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The Strathprints institutional repository is a digital archive of University of Strathclyde's Open Access research outputs. Strathprints provides access to thousands of Open Access research papers by University of Strathclyde researchers, including by researchers from the Department of Computer & Information Sciences involved in mathematically structured programming, similarity and metric search, computer security, software systems, combinatronics and digital health.

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Extreme-ultraviolet spectroscopy of Fe VI-Fe XV and its diagnostic application for electron beam ion trap plasmas

Liang, G.Y. and Baumann, T.M. and Lopez-Urrutia, J.R.C. and Epp, S.W. and Tawara, H. and Gonchar, A. and Mokler, P.H. and Zhao, G. (2009) Extreme-ultraviolet spectroscopy of Fe VI-Fe XV and its diagnostic application for electron beam ion trap plasmas. Astrophysical Journal, 696 (2). pp. 2275-2289. ISSN 0004-637X

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Abstract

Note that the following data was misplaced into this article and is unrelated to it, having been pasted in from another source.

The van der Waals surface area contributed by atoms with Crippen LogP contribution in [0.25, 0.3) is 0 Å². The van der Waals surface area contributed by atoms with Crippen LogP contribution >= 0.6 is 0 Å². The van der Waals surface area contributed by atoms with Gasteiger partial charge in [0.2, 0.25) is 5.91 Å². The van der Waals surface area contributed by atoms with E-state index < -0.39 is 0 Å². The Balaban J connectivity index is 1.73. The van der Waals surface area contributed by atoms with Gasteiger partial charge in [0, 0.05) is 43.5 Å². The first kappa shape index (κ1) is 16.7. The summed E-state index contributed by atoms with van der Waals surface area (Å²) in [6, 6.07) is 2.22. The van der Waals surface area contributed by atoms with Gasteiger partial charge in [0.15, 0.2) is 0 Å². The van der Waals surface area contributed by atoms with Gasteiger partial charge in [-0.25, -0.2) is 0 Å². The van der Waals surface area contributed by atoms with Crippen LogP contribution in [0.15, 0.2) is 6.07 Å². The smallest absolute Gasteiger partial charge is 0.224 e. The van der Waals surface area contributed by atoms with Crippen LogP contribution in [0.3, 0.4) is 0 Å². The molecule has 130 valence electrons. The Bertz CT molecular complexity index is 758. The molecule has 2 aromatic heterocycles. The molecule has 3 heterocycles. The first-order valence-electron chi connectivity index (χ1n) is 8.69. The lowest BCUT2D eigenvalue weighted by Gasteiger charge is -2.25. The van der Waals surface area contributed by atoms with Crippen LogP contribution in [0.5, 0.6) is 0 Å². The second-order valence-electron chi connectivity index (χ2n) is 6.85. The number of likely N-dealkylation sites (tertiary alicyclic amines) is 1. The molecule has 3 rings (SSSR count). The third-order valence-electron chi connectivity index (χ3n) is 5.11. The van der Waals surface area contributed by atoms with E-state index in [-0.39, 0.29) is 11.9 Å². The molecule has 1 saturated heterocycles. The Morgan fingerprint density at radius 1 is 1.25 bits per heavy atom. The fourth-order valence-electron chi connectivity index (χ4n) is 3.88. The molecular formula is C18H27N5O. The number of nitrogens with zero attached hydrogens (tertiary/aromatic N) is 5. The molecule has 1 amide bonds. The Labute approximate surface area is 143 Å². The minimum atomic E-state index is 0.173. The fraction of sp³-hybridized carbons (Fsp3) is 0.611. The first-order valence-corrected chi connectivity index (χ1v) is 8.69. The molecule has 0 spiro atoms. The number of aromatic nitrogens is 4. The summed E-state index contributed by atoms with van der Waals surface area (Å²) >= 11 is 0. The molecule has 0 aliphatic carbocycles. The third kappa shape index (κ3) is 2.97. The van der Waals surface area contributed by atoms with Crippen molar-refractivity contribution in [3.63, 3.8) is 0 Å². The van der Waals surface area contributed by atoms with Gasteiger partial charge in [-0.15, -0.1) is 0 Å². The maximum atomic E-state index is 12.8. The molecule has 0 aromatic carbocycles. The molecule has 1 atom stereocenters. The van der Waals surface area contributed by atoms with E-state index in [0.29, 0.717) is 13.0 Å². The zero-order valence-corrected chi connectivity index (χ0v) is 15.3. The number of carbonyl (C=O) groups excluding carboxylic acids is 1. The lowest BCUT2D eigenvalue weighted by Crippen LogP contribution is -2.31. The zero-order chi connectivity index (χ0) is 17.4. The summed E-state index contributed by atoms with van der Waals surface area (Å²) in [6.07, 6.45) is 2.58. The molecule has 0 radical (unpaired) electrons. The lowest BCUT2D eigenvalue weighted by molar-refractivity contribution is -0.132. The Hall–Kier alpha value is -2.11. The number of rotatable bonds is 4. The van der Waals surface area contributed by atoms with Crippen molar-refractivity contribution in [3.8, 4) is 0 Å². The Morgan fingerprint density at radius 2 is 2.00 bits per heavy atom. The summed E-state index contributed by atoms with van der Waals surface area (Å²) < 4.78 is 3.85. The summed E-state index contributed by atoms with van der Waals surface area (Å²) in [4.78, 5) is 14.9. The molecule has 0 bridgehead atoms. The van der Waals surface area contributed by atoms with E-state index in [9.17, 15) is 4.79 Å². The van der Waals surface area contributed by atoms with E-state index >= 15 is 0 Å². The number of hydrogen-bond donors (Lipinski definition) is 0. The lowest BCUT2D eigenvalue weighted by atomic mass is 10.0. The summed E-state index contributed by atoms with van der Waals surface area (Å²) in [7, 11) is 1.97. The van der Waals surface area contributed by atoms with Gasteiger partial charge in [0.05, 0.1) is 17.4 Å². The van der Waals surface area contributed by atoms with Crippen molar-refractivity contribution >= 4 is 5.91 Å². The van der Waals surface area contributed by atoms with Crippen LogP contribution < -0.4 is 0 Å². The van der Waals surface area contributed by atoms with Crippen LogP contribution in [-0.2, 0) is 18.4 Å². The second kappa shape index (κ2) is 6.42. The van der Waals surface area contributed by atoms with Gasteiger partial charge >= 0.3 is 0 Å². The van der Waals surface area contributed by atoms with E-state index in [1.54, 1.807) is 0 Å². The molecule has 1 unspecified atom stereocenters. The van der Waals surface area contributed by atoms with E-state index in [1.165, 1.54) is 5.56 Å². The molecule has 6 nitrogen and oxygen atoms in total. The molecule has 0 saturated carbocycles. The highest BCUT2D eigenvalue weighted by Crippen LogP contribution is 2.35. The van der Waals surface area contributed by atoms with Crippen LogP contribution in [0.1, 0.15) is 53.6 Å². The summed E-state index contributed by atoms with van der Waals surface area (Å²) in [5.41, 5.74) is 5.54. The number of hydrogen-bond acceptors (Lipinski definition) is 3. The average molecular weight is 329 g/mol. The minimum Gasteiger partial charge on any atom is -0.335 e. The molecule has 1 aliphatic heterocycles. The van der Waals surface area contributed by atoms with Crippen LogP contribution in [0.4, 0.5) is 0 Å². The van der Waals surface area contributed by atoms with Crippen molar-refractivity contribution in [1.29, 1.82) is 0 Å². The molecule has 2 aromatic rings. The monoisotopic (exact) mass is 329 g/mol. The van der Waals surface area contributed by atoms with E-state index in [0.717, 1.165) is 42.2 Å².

Extreme-ultraviolet spectra of intermediately ionized iron ions (Fe VI-Fe XIV) in the wavelength range of 125.0-265.0 Å have been measured at the Heidelberg electron beam ion trap. Emission spectra were recorded sequentially while varying the electron energy over the range of 75-544 eV in steps of 5 eV. The observed spectra clearly show the evolution of each ionic stage as a function of the electron energy, allowing to distinguish the emission lines from neighboring ion charge species and helping to disentangle possible line blends. The collisional-radiative modeling satisfactorily reproduces the measurement. A comparison with previous astrophysical observations (Sun) reveals that some weak emissions may originate from Fe VI and Fe VII, resulting in incorrect assignment of transition lines. The calculated polarization effects due to nonthermal (monoenergetic) electrons are found to be negligible for most of the emission lines at low-energy electron impact, except for a few lines whose polarization can be over 20%. By line ratio technique, the effective electron density in the trap was estimated to be 7.1+2.4 -3.0 × 109-3.4+0.5 -0.5 × 1010 cm-3, slightly depending on the ion charge state.